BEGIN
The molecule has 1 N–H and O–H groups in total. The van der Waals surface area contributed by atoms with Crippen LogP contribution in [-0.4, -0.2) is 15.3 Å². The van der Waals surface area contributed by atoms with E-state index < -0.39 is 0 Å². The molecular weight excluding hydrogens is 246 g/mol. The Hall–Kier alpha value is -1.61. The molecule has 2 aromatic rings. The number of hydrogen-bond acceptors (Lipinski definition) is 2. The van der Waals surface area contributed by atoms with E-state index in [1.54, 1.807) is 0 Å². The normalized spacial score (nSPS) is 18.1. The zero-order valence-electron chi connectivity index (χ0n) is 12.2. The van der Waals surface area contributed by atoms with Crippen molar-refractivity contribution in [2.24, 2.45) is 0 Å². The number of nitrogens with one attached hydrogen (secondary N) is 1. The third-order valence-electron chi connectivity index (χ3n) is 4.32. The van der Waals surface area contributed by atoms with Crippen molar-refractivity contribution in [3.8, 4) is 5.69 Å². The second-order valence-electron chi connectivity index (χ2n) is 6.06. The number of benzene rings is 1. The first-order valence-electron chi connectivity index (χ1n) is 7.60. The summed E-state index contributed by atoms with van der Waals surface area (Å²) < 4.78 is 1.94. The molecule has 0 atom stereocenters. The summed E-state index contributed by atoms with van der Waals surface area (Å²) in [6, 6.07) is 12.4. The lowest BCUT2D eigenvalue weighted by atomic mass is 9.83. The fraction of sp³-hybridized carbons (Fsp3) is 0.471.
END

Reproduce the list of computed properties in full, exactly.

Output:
The molecule has 1 N–H and O–H groups in total. The van der Waals surface area contributed by atoms with Crippen LogP contribution in [-0.4, -0.2) is 15.3 Å². The van der Waals surface area contributed by atoms with E-state index < -0.39 is 0 Å². The molecular weight excluding hydrogens is 246 g/mol. The Hall–Kier alpha value is -1.61. The molecule has 2 aromatic rings. The number of hydrogen-bond acceptors (Lipinski definition) is 2. The van der Waals surface area contributed by atoms with E-state index in [1.54, 1.807) is 0 Å². The normalized spacial score (nSPS) is 18.1. The zero-order valence-electron chi connectivity index (χ0n) is 12.2. The van der Waals surface area contributed by atoms with Crippen molar-refractivity contribution in [2.24, 2.45) is 0 Å². The number of nitrogens with one attached hydrogen (secondary N) is 1. The third-order valence-electron chi connectivity index (χ3n) is 4.32. The van der Waals surface area contributed by atoms with Crippen molar-refractivity contribution in [3.8, 4) is 5.69 Å². The second-order valence-electron chi connectivity index (χ2n) is 6.06. The number of benzene rings is 1. The first-order valence-electron chi connectivity index (χ1n) is 7.60. The summed E-state index contributed by atoms with van der Waals surface area (Å²) < 4.78 is 1.94. The molecule has 0 atom stereocenters. The summed E-state index contributed by atoms with van der Waals surface area (Å²) in [6, 6.07) is 12.4. The lowest BCUT2D eigenvalue weighted by atomic mass is 9.83. The fraction of sp³-hybridized carbons (Fsp3) is 0.471.